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Keeping Score at Home

Posted on 29 March 2012 by Dennis Lawson

Image courtesy of Myexceltemplates.net

If you are not keeping score at home, then maybe you should be.  A true fan might conceive of a myriad of reasons for doing so, and it would be difficult to fault any or all of those reasons.

  1. If you have a child or children, there is no better time and place to teach him/her/them how to keep score.  You do not want to be the numbskull at the stadium who spends the first 3 innings fumbling around with scorecards, pencils, erasers, an iPad, an Android device, and a highly annoyed ex-MMA fighter sitting next to you.  Nope.  You do not want to try and teach your kid(s) how to keep score during an actual baseball game in a real stadium.  Tickets are expensive, and there is about a 10:1 chance that you end up with some kind of condiment stain on the scorecard.  Forget that.
  2. Spring training games do not count for anything, so there is no harm in discarding error-filled scorecards that are partially covered in doodles, whozits, and whatsits galore.  Also, thingamabobs.
  3. You need the practice.  Do not be the fan who shows up with scorecard in hand only to spend time doing a Google search on the latest news from Full Spectrum Baseball.  There is nothing inherently wrong with that search effort, but you can at least wait until you get home to read the site.  Keeping score takes a certain amount of focus which we find often lacking in the real world these days.  Given the plethora of multimedia stimulants, ADHD afflictions, and the need for more cowbell, many adults have seemingly lost the ability to stay on task.  Stay the course, people.  Stay focused on the scorecard and the game.
  4. No feeling compares to reaching the end of a game with a mistake free scorecard, except for maybe winning $10,000 on a scratch off ticket on your way home from the game.  If you can perfect the art of keeping score, then maybe you can pull off the daily double of a perfect scorecard AND a winning ticket.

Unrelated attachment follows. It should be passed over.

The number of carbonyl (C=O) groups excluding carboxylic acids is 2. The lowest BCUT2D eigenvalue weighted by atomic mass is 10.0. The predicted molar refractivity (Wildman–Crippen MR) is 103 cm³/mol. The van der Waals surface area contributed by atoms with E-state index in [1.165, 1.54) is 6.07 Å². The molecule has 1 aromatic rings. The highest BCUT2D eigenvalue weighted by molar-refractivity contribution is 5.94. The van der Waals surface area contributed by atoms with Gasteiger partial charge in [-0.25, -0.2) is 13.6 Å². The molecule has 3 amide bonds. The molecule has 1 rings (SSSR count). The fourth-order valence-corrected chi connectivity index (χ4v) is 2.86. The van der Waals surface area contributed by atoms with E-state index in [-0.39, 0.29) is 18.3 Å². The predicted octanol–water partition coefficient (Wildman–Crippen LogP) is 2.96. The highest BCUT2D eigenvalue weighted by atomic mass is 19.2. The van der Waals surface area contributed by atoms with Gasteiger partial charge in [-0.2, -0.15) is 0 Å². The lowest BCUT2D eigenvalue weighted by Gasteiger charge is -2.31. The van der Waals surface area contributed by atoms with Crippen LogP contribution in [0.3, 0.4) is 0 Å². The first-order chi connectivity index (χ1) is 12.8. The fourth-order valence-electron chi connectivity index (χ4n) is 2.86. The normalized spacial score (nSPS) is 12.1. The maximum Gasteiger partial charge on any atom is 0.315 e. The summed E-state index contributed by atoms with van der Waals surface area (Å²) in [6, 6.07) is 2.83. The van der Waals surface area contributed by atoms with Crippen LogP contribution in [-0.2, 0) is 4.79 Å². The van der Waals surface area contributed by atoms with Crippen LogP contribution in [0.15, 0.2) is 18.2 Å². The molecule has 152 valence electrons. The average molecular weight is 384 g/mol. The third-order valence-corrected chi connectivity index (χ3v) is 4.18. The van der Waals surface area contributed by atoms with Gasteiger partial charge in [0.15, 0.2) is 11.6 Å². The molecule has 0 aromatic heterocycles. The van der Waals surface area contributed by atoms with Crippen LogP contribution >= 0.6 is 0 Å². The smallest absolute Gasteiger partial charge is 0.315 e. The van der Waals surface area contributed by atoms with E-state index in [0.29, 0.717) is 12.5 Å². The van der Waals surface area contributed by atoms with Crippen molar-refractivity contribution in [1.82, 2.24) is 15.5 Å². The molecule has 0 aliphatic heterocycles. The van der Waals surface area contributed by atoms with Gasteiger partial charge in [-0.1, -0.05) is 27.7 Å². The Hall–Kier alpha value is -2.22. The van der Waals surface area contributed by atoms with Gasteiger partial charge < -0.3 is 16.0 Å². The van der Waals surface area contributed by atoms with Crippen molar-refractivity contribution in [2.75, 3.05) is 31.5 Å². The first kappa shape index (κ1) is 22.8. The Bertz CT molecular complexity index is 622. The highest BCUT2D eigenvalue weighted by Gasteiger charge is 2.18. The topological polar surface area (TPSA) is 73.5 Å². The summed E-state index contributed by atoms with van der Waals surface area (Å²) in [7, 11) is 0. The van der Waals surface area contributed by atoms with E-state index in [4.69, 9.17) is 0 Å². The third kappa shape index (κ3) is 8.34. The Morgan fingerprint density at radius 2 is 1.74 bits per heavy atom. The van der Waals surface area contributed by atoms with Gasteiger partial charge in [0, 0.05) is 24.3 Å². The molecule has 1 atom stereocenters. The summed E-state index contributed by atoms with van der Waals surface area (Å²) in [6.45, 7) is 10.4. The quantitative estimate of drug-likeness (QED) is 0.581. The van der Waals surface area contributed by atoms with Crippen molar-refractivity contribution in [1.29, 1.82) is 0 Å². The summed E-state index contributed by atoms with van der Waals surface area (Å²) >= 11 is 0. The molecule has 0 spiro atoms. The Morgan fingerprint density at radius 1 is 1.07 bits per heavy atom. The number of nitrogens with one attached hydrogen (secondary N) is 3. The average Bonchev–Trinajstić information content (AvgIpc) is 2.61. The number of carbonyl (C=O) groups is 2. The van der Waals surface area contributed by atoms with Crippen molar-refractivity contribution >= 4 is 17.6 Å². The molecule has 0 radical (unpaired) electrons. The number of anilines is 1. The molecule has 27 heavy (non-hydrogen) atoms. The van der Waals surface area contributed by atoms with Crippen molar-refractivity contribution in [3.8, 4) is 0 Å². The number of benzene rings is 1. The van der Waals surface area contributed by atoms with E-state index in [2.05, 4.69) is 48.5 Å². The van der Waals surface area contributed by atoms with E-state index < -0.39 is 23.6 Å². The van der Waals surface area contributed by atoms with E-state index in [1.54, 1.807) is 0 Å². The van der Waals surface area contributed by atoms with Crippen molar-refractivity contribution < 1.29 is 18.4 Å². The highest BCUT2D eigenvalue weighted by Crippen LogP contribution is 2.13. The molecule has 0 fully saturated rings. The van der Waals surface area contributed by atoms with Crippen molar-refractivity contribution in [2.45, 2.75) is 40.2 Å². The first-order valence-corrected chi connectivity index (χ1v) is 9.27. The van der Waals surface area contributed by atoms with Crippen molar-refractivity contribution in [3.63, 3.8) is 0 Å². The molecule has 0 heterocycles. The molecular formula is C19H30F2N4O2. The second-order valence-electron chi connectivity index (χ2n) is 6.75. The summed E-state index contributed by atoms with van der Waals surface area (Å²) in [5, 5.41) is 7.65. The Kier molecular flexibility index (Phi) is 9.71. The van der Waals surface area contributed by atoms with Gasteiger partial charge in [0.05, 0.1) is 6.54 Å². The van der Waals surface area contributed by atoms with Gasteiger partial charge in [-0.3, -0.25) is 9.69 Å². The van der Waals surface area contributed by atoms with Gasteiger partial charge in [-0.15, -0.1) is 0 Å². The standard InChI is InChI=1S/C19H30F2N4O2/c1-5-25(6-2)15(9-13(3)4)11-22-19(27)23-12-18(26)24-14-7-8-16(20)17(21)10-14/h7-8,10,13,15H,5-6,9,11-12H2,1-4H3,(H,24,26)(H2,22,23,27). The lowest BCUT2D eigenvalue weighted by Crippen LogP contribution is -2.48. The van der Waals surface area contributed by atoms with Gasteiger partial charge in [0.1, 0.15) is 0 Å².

5. Perhaps the best reason for keeping score at home during games is that doing so provides your brain with an excellent diversion from the commercials that seek to extract points from your IQ and money from your wallet.  Do you really need to see another Charlie Sheen commercial?  Please do not answer that.

Finally, I would argue that the best reason for keeping score at home stems from a desire to stay connected to our baseball past and the heritage that accompanies that past.  Most baseball fans were born well before the proliferation of cable television and the advent of online streaming of real-time events.  Before a significant number of Americans had access to cable television, the only way to gain greater access to baseball games was to prop up a massive satellite dish in your yard and hope that the kids did not figure out how to break the security code for the “adult” channels.

To be truthful, most fans followed baseball through radio broadcasts.  For me, this was an intensely personal way to learn about the game, because I spent endless summer afternoons and evenings listening to Jack Buck while lounging on the sun porch at my grandparent’s house.  Even when a game would be available on tv, we would often opt to listen to the radio, because there was just something different about listening to a detailed description of events that you could picture in your mind.  Such times were a staple of my childhood as much as they were a tiny glimpse at the purist form of Americana.

If you could keep score while listening to the radio broadcast of a game, then you really were accomplishing something.  Looking back, I realize now that scorecards were responsible for magnificent improvements in my handwriting skills during each summer.  Maybe I cared little for keeping letters and numbers inside the lines on Big Chief notebook paper at school, but there was absolutely no way I would dare mar my scorecard with a single, superfluous mark.  Actually, malformed numbers were the enemy of the aesthetically ideal scorecard, so I spent commercial breaks and pitching changes tidying up that precious scorecard.

In retrospect, the time spent listening to games and keeping score at home set the ideal stage for a lasting bonding experience.  I absolutely cannot think of both my grandparents without making a connection to baseball sooner or later.  To this day, I still keep score at home whenever possible.  Doing so honors the memory of those wonderfully innocent summers lounging on that sun porch 30+ years ago, and I would not trade those memories for anything in the world.